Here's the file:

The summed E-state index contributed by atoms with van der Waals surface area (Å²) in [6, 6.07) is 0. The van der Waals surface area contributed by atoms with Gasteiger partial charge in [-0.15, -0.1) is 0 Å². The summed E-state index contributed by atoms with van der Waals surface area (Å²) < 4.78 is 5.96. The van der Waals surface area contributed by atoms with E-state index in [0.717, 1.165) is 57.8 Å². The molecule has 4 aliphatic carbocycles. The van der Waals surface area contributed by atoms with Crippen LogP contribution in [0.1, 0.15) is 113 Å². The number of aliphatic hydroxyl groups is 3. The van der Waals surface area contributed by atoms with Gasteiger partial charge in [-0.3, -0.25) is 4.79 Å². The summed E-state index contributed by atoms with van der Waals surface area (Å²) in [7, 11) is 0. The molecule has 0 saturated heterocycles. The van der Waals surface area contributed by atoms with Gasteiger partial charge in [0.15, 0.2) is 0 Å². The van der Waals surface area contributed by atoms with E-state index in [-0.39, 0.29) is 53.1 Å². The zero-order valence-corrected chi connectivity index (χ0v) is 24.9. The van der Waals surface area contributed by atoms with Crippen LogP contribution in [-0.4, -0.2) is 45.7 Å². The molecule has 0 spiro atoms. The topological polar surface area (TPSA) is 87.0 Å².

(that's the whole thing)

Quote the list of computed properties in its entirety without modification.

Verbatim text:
The summed E-state index contributed by atoms with van der Waals surface area (Å²) in [6, 6.07) is 0. The van der Waals surface area contributed by atoms with Gasteiger partial charge in [-0.15, -0.1) is 0 Å². The summed E-state index contributed by atoms with van der Waals surface area (Å²) < 4.78 is 5.96. The van der Waals surface area contributed by atoms with E-state index in [0.717, 1.165) is 57.8 Å². The molecule has 4 aliphatic carbocycles. The van der Waals surface area contributed by atoms with Crippen LogP contribution in [0.1, 0.15) is 113 Å². The number of aliphatic hydroxyl groups is 3. The van der Waals surface area contributed by atoms with Gasteiger partial charge in [-0.3, -0.25) is 4.79 Å². The summed E-state index contributed by atoms with van der Waals surface area (Å²) in [7, 11) is 0. The molecule has 0 saturated heterocycles. The van der Waals surface area contributed by atoms with Gasteiger partial charge in [0.15, 0.2) is 0 Å². The van der Waals surface area contributed by atoms with E-state index in [-0.39, 0.29) is 53.1 Å². The zero-order valence-corrected chi connectivity index (χ0v) is 24.9. The van der Waals surface area contributed by atoms with Crippen LogP contribution in [-0.4, -0.2) is 45.7 Å². The molecule has 0 spiro atoms. The topological polar surface area (TPSA) is 87.0 Å².